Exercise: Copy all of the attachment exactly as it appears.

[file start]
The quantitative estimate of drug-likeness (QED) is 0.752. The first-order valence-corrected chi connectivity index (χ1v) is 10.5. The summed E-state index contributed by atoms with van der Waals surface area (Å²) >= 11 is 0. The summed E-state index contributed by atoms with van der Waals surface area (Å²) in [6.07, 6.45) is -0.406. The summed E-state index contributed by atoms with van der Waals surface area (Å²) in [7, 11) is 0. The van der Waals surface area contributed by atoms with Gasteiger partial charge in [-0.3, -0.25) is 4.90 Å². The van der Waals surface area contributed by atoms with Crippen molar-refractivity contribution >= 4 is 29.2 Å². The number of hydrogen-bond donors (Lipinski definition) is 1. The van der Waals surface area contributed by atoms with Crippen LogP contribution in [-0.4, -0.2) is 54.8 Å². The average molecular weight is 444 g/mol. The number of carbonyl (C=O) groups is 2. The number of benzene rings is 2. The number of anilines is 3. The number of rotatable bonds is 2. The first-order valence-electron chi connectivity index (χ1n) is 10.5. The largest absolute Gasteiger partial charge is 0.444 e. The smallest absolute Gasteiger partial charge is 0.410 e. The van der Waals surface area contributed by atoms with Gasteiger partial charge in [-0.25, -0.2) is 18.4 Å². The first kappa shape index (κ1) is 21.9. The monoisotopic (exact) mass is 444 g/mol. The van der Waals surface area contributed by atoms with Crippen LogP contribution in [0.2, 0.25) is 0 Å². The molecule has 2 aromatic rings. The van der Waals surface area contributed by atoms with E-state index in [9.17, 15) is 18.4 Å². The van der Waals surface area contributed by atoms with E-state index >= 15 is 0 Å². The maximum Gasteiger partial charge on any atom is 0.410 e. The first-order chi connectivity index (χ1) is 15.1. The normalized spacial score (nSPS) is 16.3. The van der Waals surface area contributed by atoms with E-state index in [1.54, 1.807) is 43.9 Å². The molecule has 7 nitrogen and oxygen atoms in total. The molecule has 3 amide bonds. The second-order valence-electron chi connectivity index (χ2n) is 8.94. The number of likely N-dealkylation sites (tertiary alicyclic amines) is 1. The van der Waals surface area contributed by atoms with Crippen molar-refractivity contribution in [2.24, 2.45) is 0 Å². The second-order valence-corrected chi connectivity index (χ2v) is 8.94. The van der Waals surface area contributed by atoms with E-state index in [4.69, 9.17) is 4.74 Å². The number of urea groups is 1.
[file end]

The quantitative estimate of drug-likeness (QED) is 0.752. The first-order valence-corrected chi connectivity index (χ1v) is 10.5. The summed E-state index contributed by atoms with van der Waals surface area (Å²) >= 11 is 0. The summed E-state index contributed by atoms with van der Waals surface area (Å²) in [6.07, 6.45) is -0.406. The summed E-state index contributed by atoms with van der Waals surface area (Å²) in [7, 11) is 0. The van der Waals surface area contributed by atoms with Gasteiger partial charge in [-0.3, -0.25) is 4.90 Å². The van der Waals surface area contributed by atoms with Crippen molar-refractivity contribution >= 4 is 29.2 Å². The number of hydrogen-bond donors (Lipinski definition) is 1. The van der Waals surface area contributed by atoms with Crippen LogP contribution in [-0.4, -0.2) is 54.8 Å². The average molecular weight is 444 g/mol. The number of carbonyl (C=O) groups is 2. The number of benzene rings is 2. The number of anilines is 3. The number of rotatable bonds is 2. The first-order valence-electron chi connectivity index (χ1n) is 10.5. The largest absolute Gasteiger partial charge is 0.444 e. The smallest absolute Gasteiger partial charge is 0.410 e. The van der Waals surface area contributed by atoms with Gasteiger partial charge in [-0.25, -0.2) is 18.4 Å². The first kappa shape index (κ1) is 21.9. The monoisotopic (exact) mass is 444 g/mol. The van der Waals surface area contributed by atoms with Crippen LogP contribution in [0.2, 0.25) is 0 Å². The molecule has 2 aromatic rings. The van der Waals surface area contributed by atoms with E-state index in [9.17, 15) is 18.4 Å². The van der Waals surface area contributed by atoms with E-state index >= 15 is 0 Å². The maximum Gasteiger partial charge on any atom is 0.410 e. The first-order chi connectivity index (χ1) is 15.1. The normalized spacial score (nSPS) is 16.3. The van der Waals surface area contributed by atoms with E-state index in [1.54, 1.807) is 43.9 Å². The molecule has 7 nitrogen and oxygen atoms in total. The molecule has 3 amide bonds. The second-order valence-electron chi connectivity index (χ2n) is 8.94. The number of likely N-dealkylation sites (tertiary alicyclic amines) is 1. The van der Waals surface area contributed by atoms with Crippen molar-refractivity contribution in [2.24, 2.45) is 0 Å². The second-order valence-corrected chi connectivity index (χ2v) is 8.94. The van der Waals surface area contributed by atoms with E-state index in [4.69, 9.17) is 4.74 Å². The number of urea groups is 1.